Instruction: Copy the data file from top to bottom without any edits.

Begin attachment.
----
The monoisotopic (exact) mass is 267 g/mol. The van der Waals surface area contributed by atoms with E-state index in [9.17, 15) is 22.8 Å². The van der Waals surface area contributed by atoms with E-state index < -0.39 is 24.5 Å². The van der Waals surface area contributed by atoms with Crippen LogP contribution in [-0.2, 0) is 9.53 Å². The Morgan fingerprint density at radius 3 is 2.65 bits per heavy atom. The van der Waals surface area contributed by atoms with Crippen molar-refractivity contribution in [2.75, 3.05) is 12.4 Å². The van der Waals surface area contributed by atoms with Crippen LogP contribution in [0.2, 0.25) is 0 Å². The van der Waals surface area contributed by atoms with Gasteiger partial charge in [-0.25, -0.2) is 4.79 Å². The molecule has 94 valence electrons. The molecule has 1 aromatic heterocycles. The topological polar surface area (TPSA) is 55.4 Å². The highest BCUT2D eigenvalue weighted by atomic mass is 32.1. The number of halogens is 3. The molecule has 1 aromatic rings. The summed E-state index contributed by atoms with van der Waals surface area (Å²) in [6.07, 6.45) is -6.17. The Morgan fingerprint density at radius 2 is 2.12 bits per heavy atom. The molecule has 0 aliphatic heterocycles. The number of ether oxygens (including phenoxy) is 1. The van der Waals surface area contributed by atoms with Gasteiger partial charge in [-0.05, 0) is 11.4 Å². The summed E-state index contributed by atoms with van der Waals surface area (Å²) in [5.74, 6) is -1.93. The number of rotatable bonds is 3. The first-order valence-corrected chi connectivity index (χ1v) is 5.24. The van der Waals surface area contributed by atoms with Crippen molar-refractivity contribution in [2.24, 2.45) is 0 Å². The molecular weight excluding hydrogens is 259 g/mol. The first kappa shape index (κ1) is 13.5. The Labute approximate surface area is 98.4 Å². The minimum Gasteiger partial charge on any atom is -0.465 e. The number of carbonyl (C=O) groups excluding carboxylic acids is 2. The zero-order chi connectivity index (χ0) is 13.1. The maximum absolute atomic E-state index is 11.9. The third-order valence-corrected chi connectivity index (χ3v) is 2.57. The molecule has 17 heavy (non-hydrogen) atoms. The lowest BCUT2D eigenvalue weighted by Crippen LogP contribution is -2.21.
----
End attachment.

The monoisotopic (exact) mass is 267 g/mol. The van der Waals surface area contributed by atoms with E-state index in [9.17, 15) is 22.8 Å². The van der Waals surface area contributed by atoms with E-state index < -0.39 is 24.5 Å². The van der Waals surface area contributed by atoms with Crippen LogP contribution in [-0.2, 0) is 9.53 Å². The Morgan fingerprint density at radius 3 is 2.65 bits per heavy atom. The van der Waals surface area contributed by atoms with Crippen molar-refractivity contribution in [2.75, 3.05) is 12.4 Å². The van der Waals surface area contributed by atoms with Crippen LogP contribution in [0.2, 0.25) is 0 Å². The van der Waals surface area contributed by atoms with Gasteiger partial charge in [-0.25, -0.2) is 4.79 Å². The molecule has 94 valence electrons. The molecule has 1 aromatic heterocycles. The topological polar surface area (TPSA) is 55.4 Å². The highest BCUT2D eigenvalue weighted by atomic mass is 32.1. The number of halogens is 3. The molecule has 1 aromatic rings. The summed E-state index contributed by atoms with van der Waals surface area (Å²) in [6.07, 6.45) is -6.17. The Morgan fingerprint density at radius 2 is 2.12 bits per heavy atom. The molecule has 0 aliphatic heterocycles. The number of ether oxygens (including phenoxy) is 1. The van der Waals surface area contributed by atoms with Gasteiger partial charge in [-0.05, 0) is 11.4 Å². The summed E-state index contributed by atoms with van der Waals surface area (Å²) in [5.74, 6) is -1.93. The number of rotatable bonds is 3. The first-order valence-corrected chi connectivity index (χ1v) is 5.24. The van der Waals surface area contributed by atoms with Crippen molar-refractivity contribution in [2.24, 2.45) is 0 Å². The molecular weight excluding hydrogens is 259 g/mol. The first kappa shape index (κ1) is 13.5. The Labute approximate surface area is 98.4 Å². The minimum Gasteiger partial charge on any atom is -0.465 e. The number of carbonyl (C=O) groups excluding carboxylic acids is 2. The zero-order chi connectivity index (χ0) is 13.1. The maximum absolute atomic E-state index is 11.9. The third-order valence-corrected chi connectivity index (χ3v) is 2.57. The molecule has 17 heavy (non-hydrogen) atoms. The lowest BCUT2D eigenvalue weighted by Crippen LogP contribution is -2.21.